Think of this as Volume 16, Number 39 of A-Clue.com, the online newsletter I've written since 1997. Enjoy.
Since joining TheStreet.com earlier this year, I have been struck by their 1990s' attitude toward links. (Not that there's anything wrong with that.)
The idea is that, when you link to something, you tell people in the text who you're linking to. Sounds fair, doesn't it?
But what if the story you found on Google News originated with, say, The Wall Street Journal or The New York Times? Further, what if you found the story somewhere else, when it was republished by an affiliate?
Who do you link to?
Still, it can be frustrating. Hosers in the business press have found ways to get their links into Google News and then, when I click onto what is essentially a press release or analyst report, hit me with a window over the content demanding registration before I can proceed. It's very stupid, and the audiences these “publishers” get must be really worthless, but there you are.
There will continue to be a fight between Google News and fools of all kinds. They don't warn you of the Times or Journal paywalls, for instance, because those publishers do give a taste of free access, only hitting you with the paywall after you reach a certain threshold of stories per month. Last year they did deals with Google to offer links directly to stories – but no internal links beyond them. This mean the link worked, but you were in a cul de sac. That must have done wonders for their reputations among readers.
Here's the deal. When you put up a paywall, you do more than demand money from people. You eliminate pass-along readership.You pass those benefits – which every newspaper has depended upon since the invention of newsprint – on to someone else.
What is happening in the financial and general news press is not that there are new direct competitors to the Times and the Journal. What's happening is precisely what happened to so-called “monopoly” newspapers like The Atlanta Journal-Constitution over a decade ago – the death of a thousand cuts.
This happens first on high-value beats, but in time it happens everywhere. In business, for instance, we now have publications like Business Insider, which have figured out that building communities around content is worth a lot more than what a paywall might be worth. In entertainment, there are a host of small publishers eating the lunch of old-time paywall companies like Variety, which now can't draw a bid. (Hey, look, the story is in Business Insider.)
Fact is, The Huffington Post has long made more money from The New York Times' content than the Times, and the Times pulling that content from the HuffPo doesn't mean a thing. They can get it from somewhere else. Then, when you build community around a story, you multiply its financial impact for you, at almost no cost.
Even if you know who your readers are, and can prove to an advertiser that you cover their target market, there is still more money to be made. When I say paywalls are stupid, I don't mean you can't have a paid tier or shouldn't have a registration system.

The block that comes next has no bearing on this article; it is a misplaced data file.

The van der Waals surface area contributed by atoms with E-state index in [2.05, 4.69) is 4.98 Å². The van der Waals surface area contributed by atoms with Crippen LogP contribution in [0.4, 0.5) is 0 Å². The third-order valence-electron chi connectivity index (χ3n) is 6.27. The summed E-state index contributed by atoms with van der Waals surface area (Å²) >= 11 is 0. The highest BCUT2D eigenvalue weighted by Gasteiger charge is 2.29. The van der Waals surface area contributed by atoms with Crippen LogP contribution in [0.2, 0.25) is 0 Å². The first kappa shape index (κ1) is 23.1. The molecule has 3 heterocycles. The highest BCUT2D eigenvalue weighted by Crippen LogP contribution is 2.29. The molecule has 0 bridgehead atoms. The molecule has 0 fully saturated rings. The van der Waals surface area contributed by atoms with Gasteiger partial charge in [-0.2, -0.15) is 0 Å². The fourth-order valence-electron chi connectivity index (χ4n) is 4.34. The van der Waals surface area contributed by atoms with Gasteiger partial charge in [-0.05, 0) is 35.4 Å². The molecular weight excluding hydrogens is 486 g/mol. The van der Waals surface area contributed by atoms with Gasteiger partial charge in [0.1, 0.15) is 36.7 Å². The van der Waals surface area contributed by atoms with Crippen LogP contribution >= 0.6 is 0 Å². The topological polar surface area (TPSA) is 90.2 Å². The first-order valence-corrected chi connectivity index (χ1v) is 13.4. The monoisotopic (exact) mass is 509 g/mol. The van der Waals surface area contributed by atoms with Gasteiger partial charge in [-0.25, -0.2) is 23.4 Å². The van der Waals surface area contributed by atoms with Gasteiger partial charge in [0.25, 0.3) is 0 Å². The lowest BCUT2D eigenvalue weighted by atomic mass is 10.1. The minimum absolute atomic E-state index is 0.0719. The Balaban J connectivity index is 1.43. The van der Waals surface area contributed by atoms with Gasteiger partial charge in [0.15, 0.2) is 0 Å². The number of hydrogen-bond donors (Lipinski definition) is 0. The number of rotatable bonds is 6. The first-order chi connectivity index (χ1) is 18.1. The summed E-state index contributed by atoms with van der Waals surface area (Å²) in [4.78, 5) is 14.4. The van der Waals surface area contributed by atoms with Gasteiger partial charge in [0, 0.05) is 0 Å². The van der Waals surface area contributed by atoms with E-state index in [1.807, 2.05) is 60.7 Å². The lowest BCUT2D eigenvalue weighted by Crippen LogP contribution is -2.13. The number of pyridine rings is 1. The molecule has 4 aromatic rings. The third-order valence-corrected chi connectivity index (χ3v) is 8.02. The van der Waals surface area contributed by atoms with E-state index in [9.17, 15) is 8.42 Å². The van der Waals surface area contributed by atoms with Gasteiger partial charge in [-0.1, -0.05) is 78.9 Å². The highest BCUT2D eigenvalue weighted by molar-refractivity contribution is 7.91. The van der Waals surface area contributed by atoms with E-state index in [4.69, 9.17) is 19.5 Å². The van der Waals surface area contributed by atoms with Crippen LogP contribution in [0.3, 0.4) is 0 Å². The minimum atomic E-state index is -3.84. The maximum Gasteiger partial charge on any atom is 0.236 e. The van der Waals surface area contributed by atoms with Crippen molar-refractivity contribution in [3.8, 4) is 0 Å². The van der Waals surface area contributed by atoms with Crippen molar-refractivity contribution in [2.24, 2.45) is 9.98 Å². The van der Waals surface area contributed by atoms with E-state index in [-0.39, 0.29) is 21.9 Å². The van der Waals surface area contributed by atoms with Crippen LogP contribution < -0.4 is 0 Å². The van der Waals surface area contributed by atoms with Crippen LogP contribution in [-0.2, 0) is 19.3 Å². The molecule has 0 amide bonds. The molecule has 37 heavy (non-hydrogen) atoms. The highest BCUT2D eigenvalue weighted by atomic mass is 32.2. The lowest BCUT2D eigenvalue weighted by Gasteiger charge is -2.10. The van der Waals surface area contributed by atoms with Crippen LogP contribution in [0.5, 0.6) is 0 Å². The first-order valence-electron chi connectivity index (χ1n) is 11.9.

A registration system can prove to potential advertisers that you know their customers by name, and can help you collect data on the market. Just don't demand registrations until you've earned trust, and give trust back in exchange for the data. This gives you a chance to engage those readers, but just be aware you have something less than transaction permission with these folks – you start pushing spam on them (and spam is in the eye of the beholder), they'll toss it in their spam folders.
Publishers like TPM, originally a blog called Talking Points Memo, have become real news organizations by treating the Web as what it is. They let anyone in, they have an RSS feed to all their stories, they want traffic and don't mind where it comes from. But TPM is now in the process of creating a paid tier of its own.
What will it consist of? Part of it will be the equivalent of “market reports,” only from within their political beat. Some will consist of chats with reporters, and with newsmakers, that only customers have access to. Direct access to the desk is something you can sell. And, just as with NPR or podcast outfits like MaximumFun they can sell based on the idea that you're helping something worthwhile remain around.
For almost two decades, I have been telling publishers that they can grow on the Internet, not decline thanks to the Internet, by knowing their target markets, by leading them down a sales funnel, by creating marketplaces based on the industry, lifestyle or place where they publishe. I am gratified that some have taken my advice, and not entirely surprised that so many publishers declined or refused to take the leap, preferring death to what they considered dishonor.
That's OK. Because there is still an enormous amount of unexplored territory out there for publishers to explore. Start with the word local. Then apply the rules outlined above – know your audience, focus on your market, add registration and pay tiers as you earn that credibility.